May 17, 1957
The other day, as I listened to a local radio station, I heard a song entitled “School Dats.” A better title might have been “Reform School Daze.”
This little rock-‘n-roll ditty paints school as drudgery from the time the candidate for the “Blackboard Jungle” gets up in the morning until the time he “lays down his burden” when the dismissal bell rings. It seems the moral of this song is summed up in the final refrain- “long live rock ‘n roll.”
Now don’t get me wrong, I’m no fanatic. I think anyone who knows me will vouch for that. But I do think songs with lyrics like this are detrimental to our society.
The popular music of the United States is an old and established tradition among other countries of the world. For many years the people of Europe have been great fans of American popular music. I have tried to think that American popular music paints a picture of the people of the United States to the rest of the world.
Right now I’m fed up with this music that paints a picture of the feelings of a minority group of our society. I hope that my children never feel school is a drag and only tolerate it because they can go down to the corner drug store and listen to the stuff which I loosely refer to as music.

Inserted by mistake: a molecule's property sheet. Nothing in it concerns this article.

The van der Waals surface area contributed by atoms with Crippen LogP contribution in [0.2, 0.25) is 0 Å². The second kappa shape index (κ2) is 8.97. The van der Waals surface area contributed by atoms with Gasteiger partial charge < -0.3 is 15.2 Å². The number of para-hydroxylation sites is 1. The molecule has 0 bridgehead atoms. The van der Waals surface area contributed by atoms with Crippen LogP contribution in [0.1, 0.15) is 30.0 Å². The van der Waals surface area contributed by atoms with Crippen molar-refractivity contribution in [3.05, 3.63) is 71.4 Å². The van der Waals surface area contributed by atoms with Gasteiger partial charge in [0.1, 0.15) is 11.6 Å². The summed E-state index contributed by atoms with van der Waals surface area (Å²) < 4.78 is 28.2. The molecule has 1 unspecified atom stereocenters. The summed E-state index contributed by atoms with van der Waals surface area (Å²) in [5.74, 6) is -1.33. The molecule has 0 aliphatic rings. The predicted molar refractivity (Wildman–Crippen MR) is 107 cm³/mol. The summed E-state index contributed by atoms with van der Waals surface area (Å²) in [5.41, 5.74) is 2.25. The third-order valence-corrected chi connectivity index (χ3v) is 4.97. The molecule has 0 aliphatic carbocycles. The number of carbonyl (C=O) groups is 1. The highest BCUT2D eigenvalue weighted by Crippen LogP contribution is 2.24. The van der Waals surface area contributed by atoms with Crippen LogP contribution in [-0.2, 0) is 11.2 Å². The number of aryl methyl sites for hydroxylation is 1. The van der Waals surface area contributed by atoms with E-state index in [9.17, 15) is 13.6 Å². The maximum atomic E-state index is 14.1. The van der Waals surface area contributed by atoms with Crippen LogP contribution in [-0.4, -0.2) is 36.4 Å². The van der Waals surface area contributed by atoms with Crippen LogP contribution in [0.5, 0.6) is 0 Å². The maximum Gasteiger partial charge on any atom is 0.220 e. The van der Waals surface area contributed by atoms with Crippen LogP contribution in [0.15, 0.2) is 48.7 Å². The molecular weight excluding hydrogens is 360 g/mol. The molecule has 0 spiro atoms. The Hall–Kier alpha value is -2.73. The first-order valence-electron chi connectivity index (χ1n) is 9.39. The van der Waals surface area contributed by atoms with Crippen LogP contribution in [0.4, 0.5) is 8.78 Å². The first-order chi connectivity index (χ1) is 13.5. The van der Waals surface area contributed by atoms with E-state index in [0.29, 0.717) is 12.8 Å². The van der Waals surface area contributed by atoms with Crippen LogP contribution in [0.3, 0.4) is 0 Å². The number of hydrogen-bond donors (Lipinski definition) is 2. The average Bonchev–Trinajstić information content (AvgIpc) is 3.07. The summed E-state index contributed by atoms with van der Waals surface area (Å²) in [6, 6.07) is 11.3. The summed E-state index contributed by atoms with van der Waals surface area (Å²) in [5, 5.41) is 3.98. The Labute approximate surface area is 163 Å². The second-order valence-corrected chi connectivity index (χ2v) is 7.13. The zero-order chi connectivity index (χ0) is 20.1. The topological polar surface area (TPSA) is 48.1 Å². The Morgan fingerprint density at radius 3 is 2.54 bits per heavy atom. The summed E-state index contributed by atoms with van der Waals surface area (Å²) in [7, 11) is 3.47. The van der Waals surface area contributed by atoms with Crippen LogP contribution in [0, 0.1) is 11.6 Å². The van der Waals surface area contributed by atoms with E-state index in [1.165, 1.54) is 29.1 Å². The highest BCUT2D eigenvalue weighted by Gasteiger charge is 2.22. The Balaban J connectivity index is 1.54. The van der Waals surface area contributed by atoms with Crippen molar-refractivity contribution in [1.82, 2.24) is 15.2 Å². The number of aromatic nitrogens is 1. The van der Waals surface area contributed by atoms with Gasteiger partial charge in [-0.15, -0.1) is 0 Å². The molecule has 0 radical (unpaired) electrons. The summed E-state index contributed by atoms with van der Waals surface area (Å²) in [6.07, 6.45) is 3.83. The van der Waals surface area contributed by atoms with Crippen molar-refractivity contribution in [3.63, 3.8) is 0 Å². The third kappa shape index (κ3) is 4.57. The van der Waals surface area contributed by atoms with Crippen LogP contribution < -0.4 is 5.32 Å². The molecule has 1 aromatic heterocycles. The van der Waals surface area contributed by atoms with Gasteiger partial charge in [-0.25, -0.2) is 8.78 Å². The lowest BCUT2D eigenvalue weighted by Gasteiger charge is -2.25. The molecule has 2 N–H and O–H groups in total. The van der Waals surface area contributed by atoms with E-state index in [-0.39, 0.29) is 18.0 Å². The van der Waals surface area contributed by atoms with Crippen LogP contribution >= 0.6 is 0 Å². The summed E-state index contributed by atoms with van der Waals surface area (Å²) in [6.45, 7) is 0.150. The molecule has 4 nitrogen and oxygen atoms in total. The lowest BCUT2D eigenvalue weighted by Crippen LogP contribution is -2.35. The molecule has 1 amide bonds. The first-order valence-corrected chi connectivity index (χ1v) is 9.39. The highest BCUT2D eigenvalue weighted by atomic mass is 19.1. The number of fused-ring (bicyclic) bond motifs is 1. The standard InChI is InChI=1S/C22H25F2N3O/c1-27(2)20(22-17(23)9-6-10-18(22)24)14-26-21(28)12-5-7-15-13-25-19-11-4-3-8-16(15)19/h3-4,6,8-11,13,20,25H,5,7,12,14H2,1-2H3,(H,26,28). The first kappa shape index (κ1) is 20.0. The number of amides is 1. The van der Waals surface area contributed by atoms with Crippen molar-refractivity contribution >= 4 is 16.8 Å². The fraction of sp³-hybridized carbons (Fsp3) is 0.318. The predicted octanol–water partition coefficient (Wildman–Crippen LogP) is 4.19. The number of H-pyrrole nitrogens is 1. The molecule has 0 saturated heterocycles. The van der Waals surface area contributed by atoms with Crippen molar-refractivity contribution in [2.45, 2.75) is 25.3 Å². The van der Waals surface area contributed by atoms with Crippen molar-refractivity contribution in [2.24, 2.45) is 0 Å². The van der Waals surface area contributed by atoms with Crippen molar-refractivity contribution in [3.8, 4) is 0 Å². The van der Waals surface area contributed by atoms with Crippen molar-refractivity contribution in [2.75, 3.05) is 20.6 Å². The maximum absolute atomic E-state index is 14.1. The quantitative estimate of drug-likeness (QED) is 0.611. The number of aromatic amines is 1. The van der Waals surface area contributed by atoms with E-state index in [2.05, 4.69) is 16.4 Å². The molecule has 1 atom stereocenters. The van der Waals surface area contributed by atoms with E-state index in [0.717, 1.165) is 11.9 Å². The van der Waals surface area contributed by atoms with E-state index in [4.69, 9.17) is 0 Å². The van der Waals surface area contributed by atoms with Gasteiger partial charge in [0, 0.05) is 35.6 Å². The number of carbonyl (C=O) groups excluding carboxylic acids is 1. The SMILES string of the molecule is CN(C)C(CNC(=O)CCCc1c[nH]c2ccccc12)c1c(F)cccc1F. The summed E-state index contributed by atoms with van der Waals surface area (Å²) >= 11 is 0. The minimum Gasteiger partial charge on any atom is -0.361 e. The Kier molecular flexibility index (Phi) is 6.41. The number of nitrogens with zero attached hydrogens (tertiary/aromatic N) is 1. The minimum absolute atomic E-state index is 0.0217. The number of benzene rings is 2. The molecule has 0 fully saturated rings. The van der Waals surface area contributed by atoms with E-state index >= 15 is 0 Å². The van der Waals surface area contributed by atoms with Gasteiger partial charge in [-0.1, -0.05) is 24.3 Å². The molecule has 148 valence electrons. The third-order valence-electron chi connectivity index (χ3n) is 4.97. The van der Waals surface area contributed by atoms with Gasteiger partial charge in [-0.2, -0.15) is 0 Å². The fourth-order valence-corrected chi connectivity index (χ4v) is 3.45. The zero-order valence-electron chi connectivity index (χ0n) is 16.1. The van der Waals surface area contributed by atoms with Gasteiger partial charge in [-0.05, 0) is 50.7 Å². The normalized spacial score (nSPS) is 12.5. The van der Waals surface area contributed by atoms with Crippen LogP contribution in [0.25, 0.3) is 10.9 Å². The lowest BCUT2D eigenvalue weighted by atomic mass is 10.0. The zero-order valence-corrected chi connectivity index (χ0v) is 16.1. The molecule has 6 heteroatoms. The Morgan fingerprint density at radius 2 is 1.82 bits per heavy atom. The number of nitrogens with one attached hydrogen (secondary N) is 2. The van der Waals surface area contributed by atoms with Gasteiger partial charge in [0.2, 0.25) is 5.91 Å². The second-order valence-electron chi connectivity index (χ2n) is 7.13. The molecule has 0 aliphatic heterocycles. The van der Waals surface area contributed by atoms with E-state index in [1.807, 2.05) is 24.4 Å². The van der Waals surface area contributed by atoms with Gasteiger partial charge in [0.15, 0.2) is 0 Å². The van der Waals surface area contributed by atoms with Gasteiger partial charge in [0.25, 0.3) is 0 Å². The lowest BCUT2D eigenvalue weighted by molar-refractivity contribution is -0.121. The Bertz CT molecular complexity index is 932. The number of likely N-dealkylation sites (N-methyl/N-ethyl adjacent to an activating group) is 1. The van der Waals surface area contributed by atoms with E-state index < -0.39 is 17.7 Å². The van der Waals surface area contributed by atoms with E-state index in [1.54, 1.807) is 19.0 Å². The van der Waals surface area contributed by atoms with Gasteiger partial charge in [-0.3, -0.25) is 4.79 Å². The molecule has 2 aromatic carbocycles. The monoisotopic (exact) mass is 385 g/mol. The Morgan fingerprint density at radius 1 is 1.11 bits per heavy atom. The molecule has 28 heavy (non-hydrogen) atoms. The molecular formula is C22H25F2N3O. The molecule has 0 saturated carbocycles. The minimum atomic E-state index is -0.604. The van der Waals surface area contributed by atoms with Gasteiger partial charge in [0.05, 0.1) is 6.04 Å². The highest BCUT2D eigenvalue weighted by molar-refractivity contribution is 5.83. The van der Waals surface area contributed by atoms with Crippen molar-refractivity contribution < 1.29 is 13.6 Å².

I know I never thought school was a drudgery and I never looked forward to hearing this bop on rock-‘n-roll or rhythm and blues or whatever you prefer to call it.
Neither am I a long hair, friend who would subject everyone to Bach or Beethoven, though they certainly have their merits.
All I want to know is what happened to the songs like Irving Berlin, Rogers and Hammerstein and others used to write? Have we become so blinded by the dollars that we have overlooked beauty?
Don’t get me wrong. There are still a few pretty, good, clean songs coming, from some tune-smiths pens. Some will say, “There have always been some silly bad songs around.”
I’ll admit that, but I defy anyone to say that there have ever been so many bad songs suggesting so much to so many.
I hope others feel the same way I do. If you do please let me know by writing to me in care of the Optimist. If you want to take the other side, I’d like to hear that too.
Editor’s Note: This letter was re-published in the October 24, 2003 edition of the Optimist.